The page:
Black-tailed Prairie Dog Animals & Plants

About the Black-tailed Prairie Dog

Tanned and light brown in appearance, the Black-tailed Prairie Dog is a rodent that can stretch out to over 50cm long once you include its black-tipped tail. Weighing up to 1.5kg, the male is usually heavier than the female while the ‘dog’ label comes from its ability to bark loudly in order to alert others to possible danger.

Habitat

Found across North American grasslands from Canada to Mexico, the animal is well adapted for burrowing with muscular forelegs, compact bodies and a thick fur coat allowing it to dig and move through tunnels with ease. Long toes and claws help in this activity and enable the Prairie Dog to sit upright and scan its immediate environment.

Wild Notes

Its diet consists mainly of grass but also shrubs, herbs and roots - depending on the season and availability. The Prairie Dog lives in closely-knit groups called coteries, which create their own network of tunnels for sleeping, storing food and caring for young.

The female is pregnant for 34 days and will have a litter of between 2 and 8 young underground once a year. Pups open their eyes at around 30 days and will remain below ground for up to seven weeks before eventually venturing outside. Predation, disease, infanticide, habitat loss, poisoning and hunting all mean that Prairie Dogs generally only live between five and seven years at most in the wild.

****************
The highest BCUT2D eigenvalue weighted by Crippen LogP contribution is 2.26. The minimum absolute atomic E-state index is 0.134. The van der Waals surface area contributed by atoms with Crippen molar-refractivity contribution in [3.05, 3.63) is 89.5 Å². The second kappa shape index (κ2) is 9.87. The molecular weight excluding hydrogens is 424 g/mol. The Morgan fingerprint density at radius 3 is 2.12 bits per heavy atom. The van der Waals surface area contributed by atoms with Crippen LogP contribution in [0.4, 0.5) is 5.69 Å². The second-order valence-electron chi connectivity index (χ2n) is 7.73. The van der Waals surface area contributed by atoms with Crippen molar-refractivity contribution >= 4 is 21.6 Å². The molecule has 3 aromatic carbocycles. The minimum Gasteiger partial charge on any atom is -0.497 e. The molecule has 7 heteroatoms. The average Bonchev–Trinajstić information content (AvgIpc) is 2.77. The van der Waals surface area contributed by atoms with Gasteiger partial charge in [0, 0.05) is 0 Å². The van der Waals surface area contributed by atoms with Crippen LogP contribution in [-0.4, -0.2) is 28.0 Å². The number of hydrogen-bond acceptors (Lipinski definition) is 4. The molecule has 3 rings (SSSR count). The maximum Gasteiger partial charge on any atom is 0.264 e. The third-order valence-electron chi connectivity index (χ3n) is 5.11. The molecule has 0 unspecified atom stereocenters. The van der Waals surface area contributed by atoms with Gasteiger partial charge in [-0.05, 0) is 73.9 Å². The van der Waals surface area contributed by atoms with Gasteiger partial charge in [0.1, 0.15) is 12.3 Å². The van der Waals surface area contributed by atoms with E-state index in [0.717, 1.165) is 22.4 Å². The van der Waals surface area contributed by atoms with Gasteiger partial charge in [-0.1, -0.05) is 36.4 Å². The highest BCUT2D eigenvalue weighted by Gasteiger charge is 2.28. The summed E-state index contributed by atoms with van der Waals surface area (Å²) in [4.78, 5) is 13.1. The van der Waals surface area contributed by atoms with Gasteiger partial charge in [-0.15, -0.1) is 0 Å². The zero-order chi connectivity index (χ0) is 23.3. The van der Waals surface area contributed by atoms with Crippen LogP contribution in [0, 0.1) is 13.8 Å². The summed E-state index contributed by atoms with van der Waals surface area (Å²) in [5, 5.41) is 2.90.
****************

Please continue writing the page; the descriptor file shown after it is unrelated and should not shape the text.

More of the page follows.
Conservation

Listed as Least Concern because its population remains widespread across the grasslands of North America, there are an estimated 18 million individuals in existence. However, numbers have declined in certain parts of its range.
 

Did you know?

The Black-tailed Prairie Dog has an unusual ‘jump-yip’ display where it stands up on its hind legs and throws its forefeet into the air while making one of its variety of calls. The action usually leads prairie dogs nearby to do the same.

The Fota Connection

The Black-tailed Prairie Dog is experiencing a revival of sorts at Fota, having seen a group of six individuals arrive from Belfast Zoo in recent years. The group shares an island with the Lion-tailed Macaques and grazes on grass as well as seeds that are scattered by Fota Wardens from time to time. The hope is that they will breed and increase their numbers in the coming years.

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